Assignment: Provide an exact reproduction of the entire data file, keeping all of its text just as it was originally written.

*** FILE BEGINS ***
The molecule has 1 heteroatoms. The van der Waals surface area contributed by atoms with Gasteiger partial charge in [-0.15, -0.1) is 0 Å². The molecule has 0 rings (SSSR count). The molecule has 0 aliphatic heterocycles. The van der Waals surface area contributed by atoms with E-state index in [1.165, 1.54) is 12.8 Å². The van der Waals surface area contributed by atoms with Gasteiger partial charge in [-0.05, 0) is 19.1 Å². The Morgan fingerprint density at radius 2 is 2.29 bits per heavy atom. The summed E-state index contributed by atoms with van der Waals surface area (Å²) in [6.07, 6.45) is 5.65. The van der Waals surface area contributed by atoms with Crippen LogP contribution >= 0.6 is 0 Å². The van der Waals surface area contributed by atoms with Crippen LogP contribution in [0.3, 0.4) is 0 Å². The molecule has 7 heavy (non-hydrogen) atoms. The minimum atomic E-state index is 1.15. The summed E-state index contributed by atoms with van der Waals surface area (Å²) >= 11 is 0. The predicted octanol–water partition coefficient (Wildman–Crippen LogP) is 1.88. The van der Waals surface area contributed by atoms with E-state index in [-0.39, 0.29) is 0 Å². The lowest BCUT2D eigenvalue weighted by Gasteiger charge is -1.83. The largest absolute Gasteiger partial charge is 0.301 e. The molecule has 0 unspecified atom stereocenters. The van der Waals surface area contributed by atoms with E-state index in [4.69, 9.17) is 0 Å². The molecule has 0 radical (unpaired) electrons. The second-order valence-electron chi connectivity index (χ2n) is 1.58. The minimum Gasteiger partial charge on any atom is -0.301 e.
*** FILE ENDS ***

The molecule has 1 heteroatoms. The van der Waals surface area contributed by atoms with Gasteiger partial charge in [-0.15, -0.1) is 0 Å². The molecule has 0 rings (SSSR count). The molecule has 0 aliphatic heterocycles. The van der Waals surface area contributed by atoms with E-state index in [1.165, 1.54) is 12.8 Å². The van der Waals surface area contributed by atoms with Gasteiger partial charge in [-0.05, 0) is 19.1 Å². The Morgan fingerprint density at radius 2 is 2.29 bits per heavy atom. The summed E-state index contributed by atoms with van der Waals surface area (Å²) in [6.07, 6.45) is 5.65. The van der Waals surface area contributed by atoms with Crippen LogP contribution >= 0.6 is 0 Å². The van der Waals surface area contributed by atoms with Crippen LogP contribution in [0.3, 0.4) is 0 Å². The molecule has 7 heavy (non-hydrogen) atoms. The minimum atomic E-state index is 1.15. The summed E-state index contributed by atoms with van der Waals surface area (Å²) >= 11 is 0. The predicted octanol–water partition coefficient (Wildman–Crippen LogP) is 1.88. The van der Waals surface area contributed by atoms with E-state index in [-0.39, 0.29) is 0 Å². The lowest BCUT2D eigenvalue weighted by Gasteiger charge is -1.83. The largest absolute Gasteiger partial charge is 0.301 e. The molecule has 0 unspecified atom stereocenters. The van der Waals surface area contributed by atoms with E-state index in [4.69, 9.17) is 0 Å². The molecule has 0 radical (unpaired) electrons. The second-order valence-electron chi connectivity index (χ2n) is 1.58. The minimum Gasteiger partial charge on any atom is -0.301 e.